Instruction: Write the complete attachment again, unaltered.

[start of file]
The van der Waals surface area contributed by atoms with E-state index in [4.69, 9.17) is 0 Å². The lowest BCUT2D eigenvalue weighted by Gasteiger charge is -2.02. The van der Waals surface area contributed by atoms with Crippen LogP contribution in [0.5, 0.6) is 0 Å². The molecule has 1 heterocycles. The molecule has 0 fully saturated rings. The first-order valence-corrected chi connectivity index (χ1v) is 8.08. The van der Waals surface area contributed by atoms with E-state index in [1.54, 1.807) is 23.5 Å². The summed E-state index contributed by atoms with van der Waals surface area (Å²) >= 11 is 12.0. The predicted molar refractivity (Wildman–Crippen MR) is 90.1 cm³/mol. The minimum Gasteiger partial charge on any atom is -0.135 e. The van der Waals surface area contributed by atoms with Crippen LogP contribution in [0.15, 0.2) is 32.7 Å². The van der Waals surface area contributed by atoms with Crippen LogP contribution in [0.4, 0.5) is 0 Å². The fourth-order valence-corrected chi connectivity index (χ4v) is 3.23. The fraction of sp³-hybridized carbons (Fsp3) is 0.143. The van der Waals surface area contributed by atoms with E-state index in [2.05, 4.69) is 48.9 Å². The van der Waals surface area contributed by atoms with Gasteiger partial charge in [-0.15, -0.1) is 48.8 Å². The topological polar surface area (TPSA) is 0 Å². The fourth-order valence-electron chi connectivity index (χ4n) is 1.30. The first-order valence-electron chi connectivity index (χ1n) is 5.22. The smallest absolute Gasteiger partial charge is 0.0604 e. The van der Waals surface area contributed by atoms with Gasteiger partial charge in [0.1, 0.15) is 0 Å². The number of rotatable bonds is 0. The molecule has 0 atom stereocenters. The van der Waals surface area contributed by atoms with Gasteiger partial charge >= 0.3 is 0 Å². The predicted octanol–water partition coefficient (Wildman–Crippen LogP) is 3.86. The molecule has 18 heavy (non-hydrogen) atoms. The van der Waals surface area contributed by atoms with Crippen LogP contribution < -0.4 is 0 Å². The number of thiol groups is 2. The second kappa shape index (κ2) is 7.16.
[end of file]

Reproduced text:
The van der Waals surface area contributed by atoms with E-state index in [4.69, 9.17) is 0 Å². The lowest BCUT2D eigenvalue weighted by Gasteiger charge is -2.02. The van der Waals surface area contributed by atoms with Crippen LogP contribution in [0.5, 0.6) is 0 Å². The molecule has 1 heterocycles. The molecule has 0 fully saturated rings. The first-order valence-corrected chi connectivity index (χ1v) is 8.08. The van der Waals surface area contributed by atoms with E-state index in [1.54, 1.807) is 23.5 Å². The summed E-state index contributed by atoms with van der Waals surface area (Å²) >= 11 is 12.0. The predicted molar refractivity (Wildman–Crippen MR) is 90.1 cm³/mol. The minimum Gasteiger partial charge on any atom is -0.135 e. The van der Waals surface area contributed by atoms with Crippen LogP contribution in [0.15, 0.2) is 32.7 Å². The van der Waals surface area contributed by atoms with Crippen LogP contribution in [0.4, 0.5) is 0 Å². The fourth-order valence-corrected chi connectivity index (χ4v) is 3.23. The fraction of sp³-hybridized carbons (Fsp3) is 0.143. The van der Waals surface area contributed by atoms with E-state index in [2.05, 4.69) is 48.9 Å². The van der Waals surface area contributed by atoms with Gasteiger partial charge in [-0.15, -0.1) is 48.8 Å². The topological polar surface area (TPSA) is 0 Å². The fourth-order valence-electron chi connectivity index (χ4n) is 1.30. The first-order valence-electron chi connectivity index (χ1n) is 5.22. The smallest absolute Gasteiger partial charge is 0.0604 e. The van der Waals surface area contributed by atoms with Gasteiger partial charge in [0.1, 0.15) is 0 Å². The number of rotatable bonds is 0. The molecule has 0 atom stereocenters. The van der Waals surface area contributed by atoms with Gasteiger partial charge >= 0.3 is 0 Å². The predicted octanol–water partition coefficient (Wildman–Crippen LogP) is 3.86. The molecule has 18 heavy (non-hydrogen) atoms. The van der Waals surface area contributed by atoms with Crippen LogP contribution < -0.4 is 0 Å². The number of thiol groups is 2. The second kappa shape index (κ2) is 7.16.